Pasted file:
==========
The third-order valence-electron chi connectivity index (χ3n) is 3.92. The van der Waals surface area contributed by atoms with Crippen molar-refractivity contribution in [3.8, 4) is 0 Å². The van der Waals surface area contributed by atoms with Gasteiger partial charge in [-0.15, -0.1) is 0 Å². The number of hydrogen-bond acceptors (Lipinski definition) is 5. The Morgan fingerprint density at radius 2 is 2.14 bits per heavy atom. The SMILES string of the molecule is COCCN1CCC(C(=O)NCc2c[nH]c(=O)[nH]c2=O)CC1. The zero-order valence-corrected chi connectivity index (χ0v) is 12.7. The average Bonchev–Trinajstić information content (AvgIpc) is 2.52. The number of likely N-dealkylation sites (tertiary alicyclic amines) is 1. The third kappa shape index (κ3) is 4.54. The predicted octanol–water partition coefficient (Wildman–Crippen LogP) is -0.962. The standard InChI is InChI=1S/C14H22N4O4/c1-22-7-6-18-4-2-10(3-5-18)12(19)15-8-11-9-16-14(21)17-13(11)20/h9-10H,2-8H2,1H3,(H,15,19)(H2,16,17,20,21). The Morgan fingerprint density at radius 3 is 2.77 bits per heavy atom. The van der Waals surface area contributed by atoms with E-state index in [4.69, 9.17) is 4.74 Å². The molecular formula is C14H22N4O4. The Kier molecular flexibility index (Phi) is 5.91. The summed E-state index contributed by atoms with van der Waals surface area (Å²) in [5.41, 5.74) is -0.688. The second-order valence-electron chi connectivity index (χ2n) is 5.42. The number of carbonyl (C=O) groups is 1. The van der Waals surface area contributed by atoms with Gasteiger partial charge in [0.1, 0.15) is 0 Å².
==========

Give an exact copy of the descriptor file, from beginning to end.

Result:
The third-order valence-electron chi connectivity index (χ3n) is 3.92. The van der Waals surface area contributed by atoms with Crippen molar-refractivity contribution in [3.8, 4) is 0 Å². The van der Waals surface area contributed by atoms with Gasteiger partial charge in [-0.15, -0.1) is 0 Å². The number of hydrogen-bond acceptors (Lipinski definition) is 5. The Morgan fingerprint density at radius 2 is 2.14 bits per heavy atom. The SMILES string of the molecule is COCCN1CCC(C(=O)NCc2c[nH]c(=O)[nH]c2=O)CC1. The zero-order valence-corrected chi connectivity index (χ0v) is 12.7. The average Bonchev–Trinajstić information content (AvgIpc) is 2.52. The number of likely N-dealkylation sites (tertiary alicyclic amines) is 1. The third kappa shape index (κ3) is 4.54. The predicted octanol–water partition coefficient (Wildman–Crippen LogP) is -0.962. The standard InChI is InChI=1S/C14H22N4O4/c1-22-7-6-18-4-2-10(3-5-18)12(19)15-8-11-9-16-14(21)17-13(11)20/h9-10H,2-8H2,1H3,(H,15,19)(H2,16,17,20,21). The Morgan fingerprint density at radius 3 is 2.77 bits per heavy atom. The van der Waals surface area contributed by atoms with E-state index in [4.69, 9.17) is 4.74 Å². The molecular formula is C14H22N4O4. The Kier molecular flexibility index (Phi) is 5.91. The summed E-state index contributed by atoms with van der Waals surface area (Å²) in [5.41, 5.74) is -0.688. The second-order valence-electron chi connectivity index (χ2n) is 5.42. The number of carbonyl (C=O) groups is 1. The van der Waals surface area contributed by atoms with Gasteiger partial charge in [0.1, 0.15) is 0 Å².